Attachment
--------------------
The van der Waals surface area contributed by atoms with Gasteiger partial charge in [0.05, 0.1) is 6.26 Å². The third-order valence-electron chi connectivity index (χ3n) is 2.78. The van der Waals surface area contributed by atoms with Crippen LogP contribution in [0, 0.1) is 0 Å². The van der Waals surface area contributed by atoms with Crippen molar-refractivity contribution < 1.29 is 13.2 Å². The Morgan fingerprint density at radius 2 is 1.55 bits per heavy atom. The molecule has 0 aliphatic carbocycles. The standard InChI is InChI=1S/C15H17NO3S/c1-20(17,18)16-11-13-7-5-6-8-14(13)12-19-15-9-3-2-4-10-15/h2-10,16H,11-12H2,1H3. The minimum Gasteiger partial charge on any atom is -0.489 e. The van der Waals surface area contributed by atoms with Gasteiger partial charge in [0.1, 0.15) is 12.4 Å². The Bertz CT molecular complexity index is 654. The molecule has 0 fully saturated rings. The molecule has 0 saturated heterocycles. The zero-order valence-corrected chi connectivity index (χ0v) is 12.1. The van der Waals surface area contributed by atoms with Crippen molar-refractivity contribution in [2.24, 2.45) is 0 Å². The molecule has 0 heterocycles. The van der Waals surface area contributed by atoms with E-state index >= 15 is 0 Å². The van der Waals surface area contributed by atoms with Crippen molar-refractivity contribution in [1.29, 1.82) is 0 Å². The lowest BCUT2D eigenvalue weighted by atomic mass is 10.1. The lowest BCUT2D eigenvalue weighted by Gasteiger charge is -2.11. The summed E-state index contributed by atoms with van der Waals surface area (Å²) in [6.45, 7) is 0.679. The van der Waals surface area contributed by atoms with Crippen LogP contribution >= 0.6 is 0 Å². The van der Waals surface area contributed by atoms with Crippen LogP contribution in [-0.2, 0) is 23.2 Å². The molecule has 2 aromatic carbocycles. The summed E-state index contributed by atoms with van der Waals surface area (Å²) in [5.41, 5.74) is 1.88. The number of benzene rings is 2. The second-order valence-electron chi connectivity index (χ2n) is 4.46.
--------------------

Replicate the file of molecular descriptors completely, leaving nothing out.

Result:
The van der Waals surface area contributed by atoms with Gasteiger partial charge in [0.05, 0.1) is 6.26 Å². The third-order valence-electron chi connectivity index (χ3n) is 2.78. The van der Waals surface area contributed by atoms with Crippen LogP contribution in [0, 0.1) is 0 Å². The van der Waals surface area contributed by atoms with Crippen molar-refractivity contribution < 1.29 is 13.2 Å². The Morgan fingerprint density at radius 2 is 1.55 bits per heavy atom. The molecule has 0 aliphatic carbocycles. The standard InChI is InChI=1S/C15H17NO3S/c1-20(17,18)16-11-13-7-5-6-8-14(13)12-19-15-9-3-2-4-10-15/h2-10,16H,11-12H2,1H3. The minimum Gasteiger partial charge on any atom is -0.489 e. The van der Waals surface area contributed by atoms with Gasteiger partial charge in [0.1, 0.15) is 12.4 Å². The Bertz CT molecular complexity index is 654. The molecule has 0 fully saturated rings. The molecule has 0 saturated heterocycles. The zero-order valence-corrected chi connectivity index (χ0v) is 12.1. The van der Waals surface area contributed by atoms with Crippen molar-refractivity contribution in [2.24, 2.45) is 0 Å². The molecule has 0 heterocycles. The van der Waals surface area contributed by atoms with E-state index >= 15 is 0 Å². The van der Waals surface area contributed by atoms with Crippen molar-refractivity contribution in [1.29, 1.82) is 0 Å². The lowest BCUT2D eigenvalue weighted by atomic mass is 10.1. The lowest BCUT2D eigenvalue weighted by Gasteiger charge is -2.11. The summed E-state index contributed by atoms with van der Waals surface area (Å²) in [6.45, 7) is 0.679. The van der Waals surface area contributed by atoms with Crippen LogP contribution >= 0.6 is 0 Å². The van der Waals surface area contributed by atoms with Crippen LogP contribution in [-0.2, 0) is 23.2 Å². The molecule has 2 aromatic carbocycles. The summed E-state index contributed by atoms with van der Waals surface area (Å²) in [5.41, 5.74) is 1.88. The number of benzene rings is 2. The second-order valence-electron chi connectivity index (χ2n) is 4.46.